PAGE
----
The music industry, like so much else in art and popular culture, reflects who were are and where we are as a society.  Right at the moment we’re in a pretty sad place.  We look to celebrity for salvation while waiting to tear down whoever has a slip of the tongue or an unpopular opinion.  We hold up and glorify horrific behavior while mocking those who live simple and good lives.  We piss and moan about entitlements and taxes and paying our fair share, while at the same time try to game every system for our own benefit or believe that we are owed something because we are rich or poor, black or white, gay or straight, devout or unbelieving, purple with pink polka dots, or whatever other title, agenda, or role we see ourselves in.  It’s all about me and not about us so one can see that this is not just a problem with the music industry.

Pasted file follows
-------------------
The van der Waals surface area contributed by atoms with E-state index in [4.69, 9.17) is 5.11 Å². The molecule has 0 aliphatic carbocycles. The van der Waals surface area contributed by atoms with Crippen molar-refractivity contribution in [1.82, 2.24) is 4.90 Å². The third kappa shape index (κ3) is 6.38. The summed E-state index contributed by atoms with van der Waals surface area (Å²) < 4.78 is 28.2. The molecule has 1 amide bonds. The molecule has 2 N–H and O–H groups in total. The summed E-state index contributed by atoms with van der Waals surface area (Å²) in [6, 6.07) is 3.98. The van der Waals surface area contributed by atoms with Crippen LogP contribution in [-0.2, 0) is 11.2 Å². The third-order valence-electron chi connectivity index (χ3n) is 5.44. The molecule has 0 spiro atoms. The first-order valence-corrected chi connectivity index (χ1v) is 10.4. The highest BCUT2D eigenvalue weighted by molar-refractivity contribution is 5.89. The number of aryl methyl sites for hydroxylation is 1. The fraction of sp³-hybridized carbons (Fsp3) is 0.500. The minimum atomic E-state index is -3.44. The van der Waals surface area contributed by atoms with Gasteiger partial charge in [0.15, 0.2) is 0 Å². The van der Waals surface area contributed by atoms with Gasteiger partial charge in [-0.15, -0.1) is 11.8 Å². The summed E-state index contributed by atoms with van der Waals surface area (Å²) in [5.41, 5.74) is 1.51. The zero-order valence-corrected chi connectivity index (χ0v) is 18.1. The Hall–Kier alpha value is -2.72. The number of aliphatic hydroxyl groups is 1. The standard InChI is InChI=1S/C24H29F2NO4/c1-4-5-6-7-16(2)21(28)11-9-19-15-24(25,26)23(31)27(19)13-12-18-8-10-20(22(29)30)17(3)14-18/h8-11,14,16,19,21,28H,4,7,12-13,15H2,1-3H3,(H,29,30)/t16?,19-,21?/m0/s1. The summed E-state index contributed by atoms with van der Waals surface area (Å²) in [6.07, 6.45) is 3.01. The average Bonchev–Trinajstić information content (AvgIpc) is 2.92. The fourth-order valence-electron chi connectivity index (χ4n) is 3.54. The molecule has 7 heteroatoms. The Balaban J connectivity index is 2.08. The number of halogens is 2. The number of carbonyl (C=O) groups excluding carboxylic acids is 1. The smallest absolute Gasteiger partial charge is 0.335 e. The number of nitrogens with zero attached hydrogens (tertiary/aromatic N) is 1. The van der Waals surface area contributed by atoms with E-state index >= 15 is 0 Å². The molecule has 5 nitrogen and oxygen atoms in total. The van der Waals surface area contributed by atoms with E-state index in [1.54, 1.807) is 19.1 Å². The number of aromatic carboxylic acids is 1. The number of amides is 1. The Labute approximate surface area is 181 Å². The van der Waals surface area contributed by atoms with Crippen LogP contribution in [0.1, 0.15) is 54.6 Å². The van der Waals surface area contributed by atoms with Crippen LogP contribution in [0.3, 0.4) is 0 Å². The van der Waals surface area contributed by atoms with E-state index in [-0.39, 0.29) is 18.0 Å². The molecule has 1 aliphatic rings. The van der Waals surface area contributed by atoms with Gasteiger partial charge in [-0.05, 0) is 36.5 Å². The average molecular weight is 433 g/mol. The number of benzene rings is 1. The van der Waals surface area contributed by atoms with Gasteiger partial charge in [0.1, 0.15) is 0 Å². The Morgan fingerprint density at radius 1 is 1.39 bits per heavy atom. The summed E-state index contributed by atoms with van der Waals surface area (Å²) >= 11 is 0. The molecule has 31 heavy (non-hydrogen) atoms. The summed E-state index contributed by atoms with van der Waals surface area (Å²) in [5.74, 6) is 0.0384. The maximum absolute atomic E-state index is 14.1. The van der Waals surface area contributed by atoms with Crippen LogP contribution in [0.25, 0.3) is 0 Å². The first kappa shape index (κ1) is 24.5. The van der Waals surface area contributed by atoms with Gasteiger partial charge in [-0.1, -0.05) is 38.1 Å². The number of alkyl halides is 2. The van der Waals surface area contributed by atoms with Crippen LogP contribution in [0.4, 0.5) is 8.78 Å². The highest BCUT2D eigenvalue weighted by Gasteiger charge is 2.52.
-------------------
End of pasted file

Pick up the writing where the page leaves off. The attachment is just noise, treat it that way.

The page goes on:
My point to all of this wasn’t to attack anyone individual but to highlight the preposterous nature of things.  Do I blame folks for doing what they’ve got to do to not get fired?  Absolutely not; times are tough and we all need our jobs.  I just think it’s sad that things have gotten to this point.  So for all of those PR folks and photographers out there, keep plugging away.  Maybe with a little time things will come back down to earth and we can simply talk about and enjoy music without making a spectacle of it all.